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Major city sewer project breaks ground; should resolve environmental hazard

Groundbreaking for the $22.6 million South Sewer Project includes from left George Lusby, Phillip Pratt, Ashley Adams, Rocky Adkins, Joe Pat Covington, Gov. Andy Beshear, Mayor Tom Prather, Dr. Crystal Miller, Chase Azevedo and Jimmy Howell. News-Graphic Photo By James Scogin

Posted on October 6, 2021

Former Scott County Judge-Executive George Lusby looked out over the crowd assembled for the formal ground breaking of the $22.6 million South Sewer Line extension Friday.

“I hope people really understand the importance of this project,” he said.

The importance of the project was emphasized repeatedly by Georgetown Mayor Tom Prather, Gov. Andy Beshear and Dr. Crystal Miller, WEDCO Health District’s public health director during their remarks. Once completed, some 500 residences at Georgetown Mobile Estate, a mobile home park straddling the Scott-Fayette county line, will have adequate sewer and water service. Currently, the mobile home park’s two sewage package plants are failing, allowing raw sewage to spill into Cane Run Creek, which eventually flows into Elkhorn Creek.

For years, Cane Run Creek has been identified as one of the most polluted waterways in Kentucky. Tests completed in 2017 and 2018 on Cane Run Creek found high levels of fecal pollution and E.coli bacteria consistent with untreated human waste in the water.

“Today, we take a giant step towards providing a basic service to the 500 homes in that park,” Prather said. “With this project, we are solving both an environmental and humanitarian crisis. These mobile home parks are situated between two of the most prosperous communities in all of Kentucky, and we owe it to the residents here to give them a better quality of life. The credit for this sewer line extension goes to many hard-working individuals from numerous local, state and private entities. The city of Georgetown is proud to serve as a facilitator.”

“This is what public health is all about,” Miller said.

“Quality water and sewer are a basic human right, and we will continue to work together to improve infrastructure in every corner of the commonwealth,” Beshear said.

Calling the groundbreaking a “celebration,” Prather made sure ice cream was provided as more than 100 people, including local, state and Fayette County leaders, attended. Prather made a concerted effort to praise as many people as possible for the project which took almost a decade to pull together, including an elaborate funding process that includes a federal EPA grants, funding from the City of Georgetown, Scott County Fiscal Court, the Lexington-Fayette Urban Council Government and a low-interest loan from the Kentucky Infrastructure Authority.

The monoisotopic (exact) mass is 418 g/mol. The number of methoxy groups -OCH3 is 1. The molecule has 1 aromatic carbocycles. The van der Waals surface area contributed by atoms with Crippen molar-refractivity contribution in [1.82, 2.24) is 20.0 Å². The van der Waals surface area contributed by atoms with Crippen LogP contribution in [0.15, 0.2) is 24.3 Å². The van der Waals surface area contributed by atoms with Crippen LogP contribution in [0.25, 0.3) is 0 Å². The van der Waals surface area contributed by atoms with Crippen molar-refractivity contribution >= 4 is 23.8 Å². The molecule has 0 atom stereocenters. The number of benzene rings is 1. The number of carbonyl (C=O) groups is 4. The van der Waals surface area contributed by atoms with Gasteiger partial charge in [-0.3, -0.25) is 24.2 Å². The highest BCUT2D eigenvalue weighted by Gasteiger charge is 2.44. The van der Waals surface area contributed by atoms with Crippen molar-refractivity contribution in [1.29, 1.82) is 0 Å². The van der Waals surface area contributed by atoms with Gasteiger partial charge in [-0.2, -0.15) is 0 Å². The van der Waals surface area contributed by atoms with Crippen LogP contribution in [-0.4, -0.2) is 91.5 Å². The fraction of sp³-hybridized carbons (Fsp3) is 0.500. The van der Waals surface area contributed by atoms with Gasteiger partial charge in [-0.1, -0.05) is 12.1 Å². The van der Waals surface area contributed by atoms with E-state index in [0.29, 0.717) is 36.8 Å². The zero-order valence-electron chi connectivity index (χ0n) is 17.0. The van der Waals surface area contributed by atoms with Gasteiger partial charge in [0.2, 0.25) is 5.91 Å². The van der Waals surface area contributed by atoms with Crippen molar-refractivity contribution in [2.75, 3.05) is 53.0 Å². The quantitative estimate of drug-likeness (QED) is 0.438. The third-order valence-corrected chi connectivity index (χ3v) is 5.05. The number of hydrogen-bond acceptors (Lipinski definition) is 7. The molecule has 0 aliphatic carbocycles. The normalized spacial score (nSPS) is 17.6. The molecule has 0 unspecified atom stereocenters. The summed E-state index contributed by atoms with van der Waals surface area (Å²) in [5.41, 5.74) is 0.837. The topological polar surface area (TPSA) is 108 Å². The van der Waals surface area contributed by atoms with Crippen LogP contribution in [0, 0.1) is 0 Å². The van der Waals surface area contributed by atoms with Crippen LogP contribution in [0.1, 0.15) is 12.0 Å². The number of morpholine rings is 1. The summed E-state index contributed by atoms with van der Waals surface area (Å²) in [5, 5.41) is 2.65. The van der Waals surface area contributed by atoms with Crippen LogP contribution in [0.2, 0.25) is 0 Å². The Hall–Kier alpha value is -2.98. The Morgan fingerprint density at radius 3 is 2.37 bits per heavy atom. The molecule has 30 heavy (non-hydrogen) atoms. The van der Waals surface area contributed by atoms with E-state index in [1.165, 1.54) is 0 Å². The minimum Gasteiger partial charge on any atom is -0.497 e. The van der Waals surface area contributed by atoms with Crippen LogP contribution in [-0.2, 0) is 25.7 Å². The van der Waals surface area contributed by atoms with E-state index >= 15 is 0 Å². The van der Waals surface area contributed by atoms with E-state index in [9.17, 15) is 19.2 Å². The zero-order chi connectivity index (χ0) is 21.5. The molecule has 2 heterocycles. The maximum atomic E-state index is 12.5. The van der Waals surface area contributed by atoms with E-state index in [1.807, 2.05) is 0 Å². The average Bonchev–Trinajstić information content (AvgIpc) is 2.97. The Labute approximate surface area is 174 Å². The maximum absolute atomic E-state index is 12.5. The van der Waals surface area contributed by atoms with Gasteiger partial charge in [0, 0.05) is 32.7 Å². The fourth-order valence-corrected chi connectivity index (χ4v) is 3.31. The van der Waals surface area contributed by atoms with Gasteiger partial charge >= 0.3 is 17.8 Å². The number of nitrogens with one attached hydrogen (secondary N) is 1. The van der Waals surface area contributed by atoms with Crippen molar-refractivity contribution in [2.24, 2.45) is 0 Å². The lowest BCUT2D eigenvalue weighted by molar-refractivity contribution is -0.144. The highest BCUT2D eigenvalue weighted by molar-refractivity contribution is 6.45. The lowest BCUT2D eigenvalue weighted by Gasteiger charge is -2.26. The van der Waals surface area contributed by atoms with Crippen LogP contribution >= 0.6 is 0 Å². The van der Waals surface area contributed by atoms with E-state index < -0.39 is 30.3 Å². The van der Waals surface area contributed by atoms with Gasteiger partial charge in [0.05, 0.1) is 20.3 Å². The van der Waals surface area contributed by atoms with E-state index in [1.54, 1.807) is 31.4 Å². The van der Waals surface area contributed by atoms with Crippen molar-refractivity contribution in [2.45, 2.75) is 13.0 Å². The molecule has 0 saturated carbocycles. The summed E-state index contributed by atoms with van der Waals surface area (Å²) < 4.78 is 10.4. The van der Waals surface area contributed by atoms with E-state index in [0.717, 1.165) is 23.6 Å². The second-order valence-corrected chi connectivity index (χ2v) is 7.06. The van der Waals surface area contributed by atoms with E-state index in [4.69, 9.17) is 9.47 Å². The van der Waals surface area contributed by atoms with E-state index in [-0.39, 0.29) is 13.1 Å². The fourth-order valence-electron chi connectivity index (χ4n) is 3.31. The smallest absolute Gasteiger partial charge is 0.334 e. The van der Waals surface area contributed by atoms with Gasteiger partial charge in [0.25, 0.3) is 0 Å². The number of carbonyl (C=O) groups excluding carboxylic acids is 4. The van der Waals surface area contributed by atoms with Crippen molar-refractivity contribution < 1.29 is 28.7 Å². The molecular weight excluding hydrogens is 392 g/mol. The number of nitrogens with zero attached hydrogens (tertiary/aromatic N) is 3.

Beshear, a Democrat, praised the GOP-led Legislature, including Scott County’s Rep. Phillip Pratt, who was in attendance at the event.

“On this we did something people said would never happen,” Beshear said smiling. “We agreed.”

Chase Azevedo, general manager for Georgetown Municipal Water and Sewer System (GMWSS), recalled the difficult process to bring everything together, including financing, but also identifying all 500 residences of the mobile home park, securing easements and negotiating with the mobile home park owners, a West Coast bank, that had assumed ownership as part of a bankruptcy. 

“Every time someone wanted to quit, someone else stepped up,” said Azevedo who singled out Georgetown’s chief administrative office Andrew Hartley and city attorney Devon Golden as instrumental in getting everything necessary accomplished.

Although the mobile home park is nearly two miles outside Georgetown’s city limits, city-owned utility GMWSS was the logical answer to the failing package plants because of its proximity. The county, in which the mobile home parks rest, had struggled with finding an answer to the ongoing environmental hazard. The problem was GMWSS’s sewer lines did not extend to the Lisle Road park, and extending the lines that distance was not an easy or inexpensive endeavor and the mobile home parks were in the county’s jurisdiction — not the city’s. But shortly after his election around 2016, Prather made it a priority to get the project done and resolve the environmental hazard that not only threatened the mobile home park residences, but also a primary water source for Georgetown and Scott County residents.

Once KIA agreed to the low interest loan due to the failing sewage plants, Prather, the city and GMWSS seized the opportunity to also expand and improve its own sewer lines in the southern part of the city. The project will eventually eliminate as many as seven pumping stations and add sewer service to unserved areas on the bypass that are within city limits.

In the background of the ceremony trucks were already moving large pipes and dirt as construction has already started. The project is expected to take two years to complete and includes about 41,000 linear feet of gravity sewers, 129 precast manholes, 12,000 linear feet of force mains, service connections to the 500 mobile home residences, 50,000 linear feed of sanitary lateral pipe, four tunnels, demolition of three current pump stations, modifications to a pump station and a new submersible fourplex with a building, including electrical, instrumentation, storage room and a 750 kilowatt standby generator.

The project also includes future capacity for another nearby mobile home park in Fayette County with an aging treatment plant. This will provide an immediate solution should that treatment plant fail.

Mike Scogin can be reached at


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